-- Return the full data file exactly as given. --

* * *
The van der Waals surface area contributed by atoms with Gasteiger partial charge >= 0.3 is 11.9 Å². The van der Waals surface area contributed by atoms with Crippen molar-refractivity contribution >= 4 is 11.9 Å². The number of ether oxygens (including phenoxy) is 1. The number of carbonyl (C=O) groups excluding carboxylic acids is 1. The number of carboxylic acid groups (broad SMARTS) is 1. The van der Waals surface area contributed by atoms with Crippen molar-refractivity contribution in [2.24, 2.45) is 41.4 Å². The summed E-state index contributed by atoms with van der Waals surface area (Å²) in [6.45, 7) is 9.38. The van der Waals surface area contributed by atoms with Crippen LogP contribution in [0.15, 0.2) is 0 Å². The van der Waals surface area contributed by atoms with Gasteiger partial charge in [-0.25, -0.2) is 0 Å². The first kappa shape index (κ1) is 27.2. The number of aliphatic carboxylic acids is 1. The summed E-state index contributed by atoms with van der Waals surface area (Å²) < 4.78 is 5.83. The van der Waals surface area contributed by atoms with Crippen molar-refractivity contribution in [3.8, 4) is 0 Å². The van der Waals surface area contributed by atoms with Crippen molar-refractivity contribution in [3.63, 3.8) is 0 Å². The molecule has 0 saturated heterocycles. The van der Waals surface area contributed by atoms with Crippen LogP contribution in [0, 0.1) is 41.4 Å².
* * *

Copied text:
The van der Waals surface area contributed by atoms with Gasteiger partial charge >= 0.3 is 11.9 Å². The van der Waals surface area contributed by atoms with Crippen molar-refractivity contribution >= 4 is 11.9 Å². The number of ether oxygens (including phenoxy) is 1. The number of carbonyl (C=O) groups excluding carboxylic acids is 1. The number of carboxylic acid groups (broad SMARTS) is 1. The van der Waals surface area contributed by atoms with Crippen molar-refractivity contribution in [2.24, 2.45) is 41.4 Å². The summed E-state index contributed by atoms with van der Waals surface area (Å²) in [6.45, 7) is 9.38. The van der Waals surface area contributed by atoms with Crippen LogP contribution in [0.15, 0.2) is 0 Å². The van der Waals surface area contributed by atoms with Gasteiger partial charge in [-0.25, -0.2) is 0 Å². The first kappa shape index (κ1) is 27.2. The number of aliphatic carboxylic acids is 1. The summed E-state index contributed by atoms with van der Waals surface area (Å²) < 4.78 is 5.83. The van der Waals surface area contributed by atoms with Crippen molar-refractivity contribution in [3.8, 4) is 0 Å². The van der Waals surface area contributed by atoms with Crippen molar-refractivity contribution in [3.63, 3.8) is 0 Å². The molecule has 0 saturated heterocycles. The van der Waals surface area contributed by atoms with Crippen LogP contribution in [0, 0.1) is 41.4 Å².